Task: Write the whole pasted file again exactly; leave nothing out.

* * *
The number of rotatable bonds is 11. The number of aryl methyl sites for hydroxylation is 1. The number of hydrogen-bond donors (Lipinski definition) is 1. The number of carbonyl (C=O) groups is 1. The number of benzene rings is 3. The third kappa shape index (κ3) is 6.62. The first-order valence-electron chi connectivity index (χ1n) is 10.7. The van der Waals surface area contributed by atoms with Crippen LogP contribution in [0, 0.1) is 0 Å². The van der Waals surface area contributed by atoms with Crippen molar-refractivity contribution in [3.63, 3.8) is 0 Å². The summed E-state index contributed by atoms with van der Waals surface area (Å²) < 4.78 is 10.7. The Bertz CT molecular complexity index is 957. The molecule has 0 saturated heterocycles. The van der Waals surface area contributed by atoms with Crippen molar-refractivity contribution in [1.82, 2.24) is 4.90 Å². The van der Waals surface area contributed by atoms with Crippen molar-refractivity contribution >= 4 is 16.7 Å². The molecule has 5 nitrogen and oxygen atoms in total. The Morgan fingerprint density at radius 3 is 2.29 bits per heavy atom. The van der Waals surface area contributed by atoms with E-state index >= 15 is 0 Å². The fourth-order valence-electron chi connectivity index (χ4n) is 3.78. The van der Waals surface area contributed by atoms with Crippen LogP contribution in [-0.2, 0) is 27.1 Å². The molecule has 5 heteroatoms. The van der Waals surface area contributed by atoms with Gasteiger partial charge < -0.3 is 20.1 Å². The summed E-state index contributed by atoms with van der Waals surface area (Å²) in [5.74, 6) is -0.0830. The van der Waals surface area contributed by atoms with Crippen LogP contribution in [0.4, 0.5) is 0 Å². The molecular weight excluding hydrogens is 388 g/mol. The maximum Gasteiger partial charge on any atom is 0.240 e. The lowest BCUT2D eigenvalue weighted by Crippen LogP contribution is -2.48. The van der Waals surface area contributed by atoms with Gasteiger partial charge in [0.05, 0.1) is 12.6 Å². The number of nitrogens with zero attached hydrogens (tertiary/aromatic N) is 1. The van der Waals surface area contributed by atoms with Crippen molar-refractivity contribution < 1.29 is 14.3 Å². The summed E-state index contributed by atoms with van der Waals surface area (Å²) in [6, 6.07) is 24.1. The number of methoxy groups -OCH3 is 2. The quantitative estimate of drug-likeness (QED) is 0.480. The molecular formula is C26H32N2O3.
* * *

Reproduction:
The number of rotatable bonds is 11. The number of aryl methyl sites for hydroxylation is 1. The number of hydrogen-bond donors (Lipinski definition) is 1. The number of carbonyl (C=O) groups is 1. The number of benzene rings is 3. The third kappa shape index (κ3) is 6.62. The first-order valence-electron chi connectivity index (χ1n) is 10.7. The van der Waals surface area contributed by atoms with Crippen LogP contribution in [0, 0.1) is 0 Å². The van der Waals surface area contributed by atoms with Crippen molar-refractivity contribution in [3.63, 3.8) is 0 Å². The summed E-state index contributed by atoms with van der Waals surface area (Å²) < 4.78 is 10.7. The Bertz CT molecular complexity index is 957. The molecule has 0 saturated heterocycles. The van der Waals surface area contributed by atoms with Crippen molar-refractivity contribution in [1.82, 2.24) is 4.90 Å². The van der Waals surface area contributed by atoms with Crippen molar-refractivity contribution >= 4 is 16.7 Å². The molecule has 5 nitrogen and oxygen atoms in total. The Morgan fingerprint density at radius 3 is 2.29 bits per heavy atom. The van der Waals surface area contributed by atoms with E-state index >= 15 is 0 Å². The fourth-order valence-electron chi connectivity index (χ4n) is 3.78. The van der Waals surface area contributed by atoms with Crippen LogP contribution in [-0.2, 0) is 27.1 Å². The molecule has 5 heteroatoms. The van der Waals surface area contributed by atoms with Gasteiger partial charge < -0.3 is 20.1 Å². The summed E-state index contributed by atoms with van der Waals surface area (Å²) in [5.74, 6) is -0.0830. The van der Waals surface area contributed by atoms with Crippen LogP contribution in [0.4, 0.5) is 0 Å². The molecular weight excluding hydrogens is 388 g/mol. The maximum Gasteiger partial charge on any atom is 0.240 e. The lowest BCUT2D eigenvalue weighted by Crippen LogP contribution is -2.48. The van der Waals surface area contributed by atoms with Gasteiger partial charge in [0.05, 0.1) is 12.6 Å². The number of nitrogens with zero attached hydrogens (tertiary/aromatic N) is 1. The van der Waals surface area contributed by atoms with Crippen molar-refractivity contribution < 1.29 is 14.3 Å². The summed E-state index contributed by atoms with van der Waals surface area (Å²) in [6, 6.07) is 24.1. The number of methoxy groups -OCH3 is 2. The quantitative estimate of drug-likeness (QED) is 0.480. The molecular formula is C26H32N2O3.